Pierce County Prosecuting Attorney Mark Lindquist says an outside law firm will defend the county in any lawsuits against the marijuana ordinance recently adopted by the County Council.
That measure indefinitely banned recreational pot businesses from unincorporated areas, even if they’re granted a state license.
Stewart Estes of Keating, Bucklin & McCormack in Seattle will represent the county on the marijuana ordinance, the prosecutor said. A contract signed by Estes but not yet finalized by the county calls for the county to pay Estes and his firm up to $150,000, Lindquist said.
The outside firm is being used, Lindquist said, because it has an “expertise and successful track record defending against this type of lawsuit.” It also has relationships with other jurisdictions in the state that have taken similar stands against marijuana businesses.
“We feel this firm is particularly well qualified to defend the county on this issue of the conflict between state and federal law,” Lindquist said. “The question you end up asking is who can do the best job of defending the county on a particular lawsuit. Usually the answer is us. Sometimes the answer is an outside firm.”
Whether the county pays an outside lawyer or uses its own staff members, there’s a cost in defending lawsuits in money or staff time, Lindquist said. When using his own staff, he said, “It’s just harder to quantify.”
He said the prosecutor’s office advised the council not to adopt the ordinance. He declined to state why because of attorney-client privilege.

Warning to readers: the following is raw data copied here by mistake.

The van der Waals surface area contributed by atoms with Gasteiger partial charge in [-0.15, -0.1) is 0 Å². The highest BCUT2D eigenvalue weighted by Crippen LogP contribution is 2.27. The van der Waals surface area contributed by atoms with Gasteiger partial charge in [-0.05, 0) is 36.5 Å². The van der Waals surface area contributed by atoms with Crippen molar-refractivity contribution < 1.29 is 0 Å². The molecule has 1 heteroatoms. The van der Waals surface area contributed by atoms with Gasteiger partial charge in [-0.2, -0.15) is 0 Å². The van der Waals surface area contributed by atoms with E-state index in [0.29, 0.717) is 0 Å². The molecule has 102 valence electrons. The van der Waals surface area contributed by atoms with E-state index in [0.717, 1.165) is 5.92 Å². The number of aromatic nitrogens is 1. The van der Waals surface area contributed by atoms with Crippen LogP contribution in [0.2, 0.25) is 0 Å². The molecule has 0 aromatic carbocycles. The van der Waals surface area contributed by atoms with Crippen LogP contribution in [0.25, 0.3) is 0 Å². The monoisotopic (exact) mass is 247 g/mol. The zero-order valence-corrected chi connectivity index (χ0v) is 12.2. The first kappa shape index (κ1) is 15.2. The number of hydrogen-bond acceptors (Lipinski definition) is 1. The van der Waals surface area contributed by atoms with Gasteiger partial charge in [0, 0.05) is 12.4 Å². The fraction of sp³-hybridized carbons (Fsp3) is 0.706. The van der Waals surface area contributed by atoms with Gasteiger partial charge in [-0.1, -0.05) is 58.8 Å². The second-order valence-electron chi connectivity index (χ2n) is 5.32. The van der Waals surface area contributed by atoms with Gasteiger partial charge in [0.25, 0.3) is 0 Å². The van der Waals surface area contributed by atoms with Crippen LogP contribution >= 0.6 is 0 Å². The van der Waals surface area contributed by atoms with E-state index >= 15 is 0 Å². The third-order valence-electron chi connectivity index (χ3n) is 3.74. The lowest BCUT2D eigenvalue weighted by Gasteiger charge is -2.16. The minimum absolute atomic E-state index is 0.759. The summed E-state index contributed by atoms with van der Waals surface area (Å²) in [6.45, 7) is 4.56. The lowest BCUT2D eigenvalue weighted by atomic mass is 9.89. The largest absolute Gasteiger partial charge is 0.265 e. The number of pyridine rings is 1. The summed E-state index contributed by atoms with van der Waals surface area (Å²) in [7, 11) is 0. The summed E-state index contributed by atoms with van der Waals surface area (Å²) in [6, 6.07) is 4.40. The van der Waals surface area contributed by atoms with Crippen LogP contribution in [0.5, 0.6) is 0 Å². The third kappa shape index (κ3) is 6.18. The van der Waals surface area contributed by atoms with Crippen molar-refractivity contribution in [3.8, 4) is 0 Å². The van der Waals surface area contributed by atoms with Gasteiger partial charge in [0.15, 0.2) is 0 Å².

The council voted in November to prohibit licensed marijuana businesses from operating in the county until Congress removes marijuana from the list of federally controlled substances. County Executive Pat McCarthy vetoed the ordinance, calling it “ostensibly a ban.”
Last month, the council voted 5-2 to override McCarthy’s veto. Council members Rick Talbert and Connie Ladenburg, both Tacoma Democrats, voted no.
The council sided with upholding the federal prohibition against marijuana, even though Washington voters approved Initiative 502 in 2012 legalizing the recreational use of marijuana.
No one has sued the county over the ordinance. But supporters of legalized marijuana have said it will be challenged because it bans what state law allows.
Lindquist referred questions about the reasons for his office’s legal stance to Talbert and Ladenburg, because they stated in public meetings the prosecutor’s office advised against the ordinance. Ladenburg confirmed she’d mentioned receiving legal advice but did not want to go into details.
Talbert said Friday the prosecutor’s office recommended the council not adopt a ban or what it said was the even riskier option of a de facto ban. The adopted ordinance posed even greater legal risk by zoning marijuana businesses, but making them “impossible to attain” because of the required federal action, he said.
In a conflict between state and federal law, the prosecutor’s office said the riskier choice legally for the county was to ignore state law and rely on federal law, Talbert said.
“The county’s roles are to carry out state law,” Talbert said. “We are a creature of the state.”
Council Chairwoman Joyce McDonald, R-Puyallup, characterized advice from one of the prosecutor’s staff members differently.
“He told us his opinion,” McDonald said. “He gave us options.”
She declined to elaborate because the advice was given in confidential executive sessions.
McDonald said Lindquist recommended using an outside firm.
“I thought it was a good idea,” she said.
If sued, “the county intends to rely on the fact that marijuana is still a Schedule 1 controlled substance and is therefore illegal under federal law,” Lindquist said. “One thing is clear: Washington is on the cutting edge of a significant conflict between federal and state law,” he said.Steve Maynard: 253-597-8647 steve.maynard@ thenewstribune.com @TNTstevemaynard